Open DSA

Welcome to the homepage for the OpenDSA Active-eBook Project. Our goal is to develop a complete online textbook for data structures and algorithms (DSA) courses. This will include:

Hundreds of instructional modules, where each module is the equivalent to one topic, such as one sorting algorithm, corresponding to a couple of pages in a standard textbook. Each module is of textbook quality.

Every algorithm or data structure is illustrated by an interactive algorithm visualization. Students could enter their own test cases to see how the algorithm or data structure works on that input, and they can control the pacing of the visualization.

Every module contains multiple interactive assessment activities that give students immediate feedback on their proficiency with the material. This means many hundreds of exercises.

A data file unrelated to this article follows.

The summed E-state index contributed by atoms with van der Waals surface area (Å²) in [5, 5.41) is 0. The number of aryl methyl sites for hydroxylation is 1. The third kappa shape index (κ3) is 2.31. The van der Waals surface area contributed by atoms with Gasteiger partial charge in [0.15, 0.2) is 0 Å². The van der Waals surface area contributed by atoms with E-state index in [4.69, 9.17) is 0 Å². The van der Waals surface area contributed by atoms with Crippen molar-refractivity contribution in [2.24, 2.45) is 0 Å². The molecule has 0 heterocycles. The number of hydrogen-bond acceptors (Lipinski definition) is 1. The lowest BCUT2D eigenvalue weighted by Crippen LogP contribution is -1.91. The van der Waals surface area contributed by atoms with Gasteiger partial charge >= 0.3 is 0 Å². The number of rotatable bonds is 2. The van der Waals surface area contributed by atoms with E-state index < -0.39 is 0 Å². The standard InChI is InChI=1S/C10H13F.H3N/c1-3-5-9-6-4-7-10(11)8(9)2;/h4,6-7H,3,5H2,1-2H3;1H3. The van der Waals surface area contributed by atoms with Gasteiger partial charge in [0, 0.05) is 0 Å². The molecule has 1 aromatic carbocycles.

We will accomplish this through an open-source, creative commons environment. “Open Source” means that not only can anyone use the materials, they can also access the source code that generates the materials. “Creative Commons” means that anyone has permission to modify or remix the materials for their own purposes. You as an instructor (or even a student or professional who wants to self study) will be able to pick and choose from the selection of modules and exercises, automatically generating a custom textbook that contains exactly the topics you want. Since all materials are open source, you can rewrite any part if you don’t like what is already there. Infrastructure will be included that lets you register students and then track their progress through the modules and exercises.

A major complaint of students in DSA classes is that they do not get enough practice problems, or sufficient other means of testing their proficiency. One of the most important aspects of our vision is a rich set of exercise that ensure that the student is understanding the material as he/she progresses through the book. Our modules will contain a mix of content, visualizations, and exercises. We make extensive use of the Khan Academy exercise infrastructure to build interactive exercises.